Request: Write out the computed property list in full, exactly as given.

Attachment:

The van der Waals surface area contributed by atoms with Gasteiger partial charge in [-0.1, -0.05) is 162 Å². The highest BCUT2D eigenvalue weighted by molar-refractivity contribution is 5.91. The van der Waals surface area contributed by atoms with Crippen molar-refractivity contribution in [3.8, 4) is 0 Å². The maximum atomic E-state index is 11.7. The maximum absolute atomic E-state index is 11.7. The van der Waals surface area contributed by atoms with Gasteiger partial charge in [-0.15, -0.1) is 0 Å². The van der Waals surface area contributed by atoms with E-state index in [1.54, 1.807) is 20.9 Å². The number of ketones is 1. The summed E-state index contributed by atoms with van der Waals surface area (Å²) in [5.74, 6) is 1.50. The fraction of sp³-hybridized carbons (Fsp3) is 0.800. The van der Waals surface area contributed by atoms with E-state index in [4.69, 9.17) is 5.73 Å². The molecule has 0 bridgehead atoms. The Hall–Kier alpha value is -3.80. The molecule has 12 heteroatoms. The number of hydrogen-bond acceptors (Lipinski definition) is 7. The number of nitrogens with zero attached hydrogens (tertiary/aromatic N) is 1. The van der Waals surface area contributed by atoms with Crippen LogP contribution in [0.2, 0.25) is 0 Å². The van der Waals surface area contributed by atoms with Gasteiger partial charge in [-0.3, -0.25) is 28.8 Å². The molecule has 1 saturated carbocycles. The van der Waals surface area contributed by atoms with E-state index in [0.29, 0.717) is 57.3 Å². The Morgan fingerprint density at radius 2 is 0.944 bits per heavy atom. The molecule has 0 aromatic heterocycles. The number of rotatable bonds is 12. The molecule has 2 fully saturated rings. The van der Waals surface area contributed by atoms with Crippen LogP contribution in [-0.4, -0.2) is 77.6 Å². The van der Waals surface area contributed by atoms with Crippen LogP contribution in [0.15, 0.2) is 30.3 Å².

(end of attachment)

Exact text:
The van der Waals surface area contributed by atoms with Gasteiger partial charge in [-0.1, -0.05) is 162 Å². The highest BCUT2D eigenvalue weighted by molar-refractivity contribution is 5.91. The van der Waals surface area contributed by atoms with Crippen molar-refractivity contribution in [3.8, 4) is 0 Å². The maximum atomic E-state index is 11.7. The maximum absolute atomic E-state index is 11.7. The van der Waals surface area contributed by atoms with Gasteiger partial charge in [-0.15, -0.1) is 0 Å². The van der Waals surface area contributed by atoms with E-state index in [1.54, 1.807) is 20.9 Å². The number of ketones is 1. The summed E-state index contributed by atoms with van der Waals surface area (Å²) in [5.74, 6) is 1.50. The fraction of sp³-hybridized carbons (Fsp3) is 0.800. The van der Waals surface area contributed by atoms with E-state index in [4.69, 9.17) is 5.73 Å². The molecule has 0 bridgehead atoms. The Hall–Kier alpha value is -3.80. The molecule has 12 heteroatoms. The number of hydrogen-bond acceptors (Lipinski definition) is 7. The number of nitrogens with zero attached hydrogens (tertiary/aromatic N) is 1. The van der Waals surface area contributed by atoms with Crippen LogP contribution in [0.2, 0.25) is 0 Å². The van der Waals surface area contributed by atoms with Gasteiger partial charge in [-0.3, -0.25) is 28.8 Å². The molecule has 1 saturated carbocycles. The van der Waals surface area contributed by atoms with E-state index in [0.29, 0.717) is 57.3 Å². The Morgan fingerprint density at radius 2 is 0.944 bits per heavy atom. The molecule has 0 aromatic heterocycles. The number of rotatable bonds is 12. The molecule has 2 fully saturated rings. The van der Waals surface area contributed by atoms with Crippen LogP contribution in [-0.4, -0.2) is 77.6 Å². The van der Waals surface area contributed by atoms with Crippen LogP contribution in [0.15, 0.2) is 30.3 Å².